Market Review – Quarter 1 2024

5 min read 18 Apr 24

This quarter we’re looking at Inflation, the US Economy as well as Japan.

Please note, the value of your investment can go down as well as up so you might not get back the amount you put in. All figures mentioned in this article are accurate as at the time of writing. 


Markets started 2024 on the front-foot, with resilient economic data and strong earnings reports leading stockmarkets higher. The global stock index increased around 9% with Japan and US stocks leading the way. In contrast, the dramatic fall in government bond yields towards the end of 2023 has been partially reversed (yield relates to the coupon you receive from a bond to its price). The yield on a 10 year US government bond rose from 3.89% to 4.20% and the return on the global bond index for the quarter was –0.05%. Both corporate bonds and emerging market bonds have outperformed global bonds. The US corporate bond market attracted a lot of money from investors this year, who’ve looked for the highest yields in years.

Resilient US Economy

The resilience of the US economy last year caused economists to repeatedly push back calls for a recession to a later date. Today, the consensus is for a scenario where growth moderates but doesn’t contract (a ‘soft-landing’ in financial jargon). The data released in the first quarter of  2024 confirmed this expectation; the US economy has continued to add jobs and the US GDP (Gross Domestic Product) growth in the fourth quarter was 3.3%. GDP is a backward-looking figure but ‘live’ monitoring tools for GDP suggest growth is still running at 2.9% for the first quarter – a picture of resilience. This is also confirmed with recent business activity surveys showing growth. We think this backdrop of better company earnings growth and continuing economic resilience is more supportive for stocks and shares than bonds.


The US Consumer Price Index (CPI) rose by 3.2% year-on-year in February (vs 3.1% year-on-year in January). The cost of petrol and shelter (including rents) contributed to the overall increase. In February, core inflation (which strips out volatile inputs like food and energy) remained unchanged at 0.4% month-on-month. The Federal Reserve (the Fed) held interest rates at 5.25%-5.50%, lowered the expected rate cuts this year to three, and also raised its long-term rate outlook. The Fed also projected strong growth and jobs for the next year. Jerome Powell, The Fed Chair, said more data would be needed to change interest rates.

In the UK, inflation has stayed at 4% in recent months. A key component of assessing the path for UK prices, is wage growth, which has continued to slow but remains high at 5.6% per annum. The UK experienced a technical recession in the final quarter of 2023, with a -0.3% reduction in GDP. High inflation and a more expensive cost of borrowing rate have been key themes. The Bank of England have left interest rates at 5.25% and warned that high rates would continue until inflation falls below 2%. UK gilts suffered, falling 1.62% this quarter.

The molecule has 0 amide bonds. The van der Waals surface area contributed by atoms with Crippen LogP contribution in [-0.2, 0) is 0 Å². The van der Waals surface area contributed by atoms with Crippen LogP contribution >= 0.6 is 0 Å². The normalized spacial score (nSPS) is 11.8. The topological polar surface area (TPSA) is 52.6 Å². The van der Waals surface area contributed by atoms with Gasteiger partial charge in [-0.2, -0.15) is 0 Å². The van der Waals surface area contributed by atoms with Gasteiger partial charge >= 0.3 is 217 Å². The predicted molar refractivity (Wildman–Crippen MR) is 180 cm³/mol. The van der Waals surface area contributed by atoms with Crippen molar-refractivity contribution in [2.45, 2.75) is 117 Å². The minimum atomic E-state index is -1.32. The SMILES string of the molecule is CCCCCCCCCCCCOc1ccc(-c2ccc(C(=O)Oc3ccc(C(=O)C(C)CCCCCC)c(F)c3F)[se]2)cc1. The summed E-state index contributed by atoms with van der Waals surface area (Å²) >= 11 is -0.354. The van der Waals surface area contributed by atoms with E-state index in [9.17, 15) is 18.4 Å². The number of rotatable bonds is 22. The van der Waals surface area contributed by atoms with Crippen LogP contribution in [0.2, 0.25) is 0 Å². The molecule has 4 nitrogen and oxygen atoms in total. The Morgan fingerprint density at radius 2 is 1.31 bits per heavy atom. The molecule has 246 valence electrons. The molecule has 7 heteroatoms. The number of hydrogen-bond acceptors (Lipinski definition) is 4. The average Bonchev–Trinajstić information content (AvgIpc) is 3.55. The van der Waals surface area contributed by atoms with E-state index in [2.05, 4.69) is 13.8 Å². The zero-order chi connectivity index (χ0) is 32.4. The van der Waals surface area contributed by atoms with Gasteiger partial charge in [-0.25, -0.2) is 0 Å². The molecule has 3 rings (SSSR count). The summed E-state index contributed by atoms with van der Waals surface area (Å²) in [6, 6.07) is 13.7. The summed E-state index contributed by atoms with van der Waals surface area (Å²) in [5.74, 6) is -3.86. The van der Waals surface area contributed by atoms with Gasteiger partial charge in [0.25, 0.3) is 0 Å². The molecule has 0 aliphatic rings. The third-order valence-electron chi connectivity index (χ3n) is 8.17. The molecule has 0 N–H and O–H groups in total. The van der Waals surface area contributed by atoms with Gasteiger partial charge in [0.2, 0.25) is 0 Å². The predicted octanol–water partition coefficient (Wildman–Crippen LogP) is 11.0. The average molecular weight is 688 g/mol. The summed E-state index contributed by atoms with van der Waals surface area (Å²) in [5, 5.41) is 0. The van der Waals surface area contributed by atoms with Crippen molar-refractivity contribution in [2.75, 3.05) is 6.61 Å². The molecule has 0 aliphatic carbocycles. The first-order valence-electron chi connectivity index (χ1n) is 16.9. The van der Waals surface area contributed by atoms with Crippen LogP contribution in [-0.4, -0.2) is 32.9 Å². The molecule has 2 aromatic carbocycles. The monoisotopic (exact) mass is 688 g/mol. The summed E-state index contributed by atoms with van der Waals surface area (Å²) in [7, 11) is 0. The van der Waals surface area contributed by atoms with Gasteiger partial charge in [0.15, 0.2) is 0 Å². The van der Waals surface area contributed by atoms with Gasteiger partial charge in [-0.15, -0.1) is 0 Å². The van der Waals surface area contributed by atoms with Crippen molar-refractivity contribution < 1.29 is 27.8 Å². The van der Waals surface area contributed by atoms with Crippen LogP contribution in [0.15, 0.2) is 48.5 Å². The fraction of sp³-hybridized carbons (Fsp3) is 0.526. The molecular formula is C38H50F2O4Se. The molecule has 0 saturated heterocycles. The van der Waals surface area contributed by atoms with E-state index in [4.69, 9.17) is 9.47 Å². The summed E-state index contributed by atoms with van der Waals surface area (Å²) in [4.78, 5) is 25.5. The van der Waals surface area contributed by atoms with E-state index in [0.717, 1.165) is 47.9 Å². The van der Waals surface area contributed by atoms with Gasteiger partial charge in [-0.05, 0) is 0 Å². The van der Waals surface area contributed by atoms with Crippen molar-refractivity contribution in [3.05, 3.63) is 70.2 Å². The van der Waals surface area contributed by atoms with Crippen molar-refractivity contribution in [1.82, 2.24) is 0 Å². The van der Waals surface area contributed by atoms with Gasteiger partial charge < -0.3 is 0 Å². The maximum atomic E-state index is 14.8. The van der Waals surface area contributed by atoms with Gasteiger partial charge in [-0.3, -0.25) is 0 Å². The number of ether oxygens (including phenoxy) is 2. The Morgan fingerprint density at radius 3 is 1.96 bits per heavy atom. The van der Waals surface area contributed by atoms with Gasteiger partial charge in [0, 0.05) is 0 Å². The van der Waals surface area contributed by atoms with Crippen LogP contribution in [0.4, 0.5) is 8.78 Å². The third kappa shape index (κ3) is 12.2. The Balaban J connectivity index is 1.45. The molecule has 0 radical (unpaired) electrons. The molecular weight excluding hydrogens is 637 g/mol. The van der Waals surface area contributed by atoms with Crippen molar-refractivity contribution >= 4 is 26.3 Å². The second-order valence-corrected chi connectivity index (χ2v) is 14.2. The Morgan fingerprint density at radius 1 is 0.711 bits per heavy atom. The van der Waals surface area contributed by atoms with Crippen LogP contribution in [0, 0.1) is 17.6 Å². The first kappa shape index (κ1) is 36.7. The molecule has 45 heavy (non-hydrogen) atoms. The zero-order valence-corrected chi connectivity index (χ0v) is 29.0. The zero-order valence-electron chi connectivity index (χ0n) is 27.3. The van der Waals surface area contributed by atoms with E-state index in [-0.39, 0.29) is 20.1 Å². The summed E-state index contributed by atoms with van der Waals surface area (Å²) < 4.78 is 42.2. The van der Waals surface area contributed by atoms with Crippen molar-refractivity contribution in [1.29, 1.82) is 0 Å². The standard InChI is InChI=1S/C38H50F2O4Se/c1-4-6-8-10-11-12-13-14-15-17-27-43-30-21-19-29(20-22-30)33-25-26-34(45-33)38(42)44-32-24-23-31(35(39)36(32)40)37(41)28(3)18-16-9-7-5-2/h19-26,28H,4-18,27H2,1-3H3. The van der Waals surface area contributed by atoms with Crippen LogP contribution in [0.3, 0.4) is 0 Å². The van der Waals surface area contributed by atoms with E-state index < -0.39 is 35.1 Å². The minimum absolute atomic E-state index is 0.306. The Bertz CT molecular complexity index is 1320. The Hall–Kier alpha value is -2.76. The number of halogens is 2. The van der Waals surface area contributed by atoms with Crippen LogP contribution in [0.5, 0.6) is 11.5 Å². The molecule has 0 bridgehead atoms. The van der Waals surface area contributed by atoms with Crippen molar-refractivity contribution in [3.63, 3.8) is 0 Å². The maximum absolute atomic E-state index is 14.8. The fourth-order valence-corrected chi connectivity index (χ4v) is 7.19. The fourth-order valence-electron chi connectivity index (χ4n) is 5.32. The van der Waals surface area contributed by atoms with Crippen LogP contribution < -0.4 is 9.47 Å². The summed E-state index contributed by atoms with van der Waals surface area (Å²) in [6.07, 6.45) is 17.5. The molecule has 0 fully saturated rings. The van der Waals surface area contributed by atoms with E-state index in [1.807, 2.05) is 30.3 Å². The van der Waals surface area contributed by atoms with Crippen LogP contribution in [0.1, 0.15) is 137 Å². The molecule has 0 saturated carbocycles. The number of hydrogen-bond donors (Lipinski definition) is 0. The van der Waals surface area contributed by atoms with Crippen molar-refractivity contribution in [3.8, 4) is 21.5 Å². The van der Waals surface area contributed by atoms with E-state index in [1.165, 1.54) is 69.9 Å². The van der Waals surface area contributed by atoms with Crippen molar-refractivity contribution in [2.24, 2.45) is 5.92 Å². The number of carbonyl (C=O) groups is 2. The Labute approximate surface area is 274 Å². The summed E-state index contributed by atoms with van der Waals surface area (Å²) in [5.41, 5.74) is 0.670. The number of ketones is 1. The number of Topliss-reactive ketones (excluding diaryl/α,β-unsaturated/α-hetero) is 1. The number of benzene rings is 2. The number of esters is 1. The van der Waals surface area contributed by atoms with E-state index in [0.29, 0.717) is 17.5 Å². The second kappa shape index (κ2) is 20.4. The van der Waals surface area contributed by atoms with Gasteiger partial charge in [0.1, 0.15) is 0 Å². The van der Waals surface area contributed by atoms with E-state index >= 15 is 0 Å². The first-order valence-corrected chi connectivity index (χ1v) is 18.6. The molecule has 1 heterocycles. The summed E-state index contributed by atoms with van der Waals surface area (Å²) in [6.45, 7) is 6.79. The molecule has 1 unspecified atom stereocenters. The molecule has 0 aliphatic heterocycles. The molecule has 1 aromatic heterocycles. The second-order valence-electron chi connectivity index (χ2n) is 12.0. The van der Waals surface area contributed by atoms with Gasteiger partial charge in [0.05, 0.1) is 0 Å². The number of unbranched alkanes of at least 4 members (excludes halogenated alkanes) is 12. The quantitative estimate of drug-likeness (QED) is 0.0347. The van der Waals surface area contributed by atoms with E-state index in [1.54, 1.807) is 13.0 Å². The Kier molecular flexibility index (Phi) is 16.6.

High hopes for Japan

After eight years of negative interest rates and 17 years since the last rate increase, the Bank of Japan lifted the rate from -0.10% to 0%. We anticipate the global economy will continue to grow this year and believe this will benefit the Japanese stockmarket. The Japanese stockmarket has a lot of cyclical sectors (sectors that are dependent on the strength of the overall economy) with industrials, consumer discretionary (‘wants’ rather than ‘needs’) and financials making up 70% of the index. These sectors can be more sensitive to changes in economic growth – so when the economy does well, these sectors also tend to do well.

Companies continue to grow earnings

Companies listed on stock exchanges publish reports each quarter on their sales, profits, assets held and other financial metrics. This information lets investors test if the ‘views’ of the economy are accurate and if the story each quarter was a positive one. The projected revenues of US companies for the first quarter of 2024 exceeded what was expected. A handful of large companies generated all the growth in earnings for the US market, and we expect this to broaden across more companies as the year progresses.

The US stockmarket was up 11.57% in the first quarter, which was one of the top markets this quarter. The “Magnificent 7” companies (companies with a capitalisation or market value of over $200 billion)  boosted performance. One of these, NVIDIA, an artificial intelligence (AI) chip maker, had great earnings last quarter. It also launched a new chip this month that could cement its dominance. AI is continuing to attract attention, with Canada and the UAE (among others) trying to entice European and UK AI tech firms to relocate. The US economy remains strong and US companies are earning higher profits in comparison to those in other parts of the world.

The views expressed here should not be taken as recommendation, advice or forecast. We are unable to give financial advice. If you are unsure about the suitability of your investment, speak to your financial adviser. 

By M&G Investments

Related insights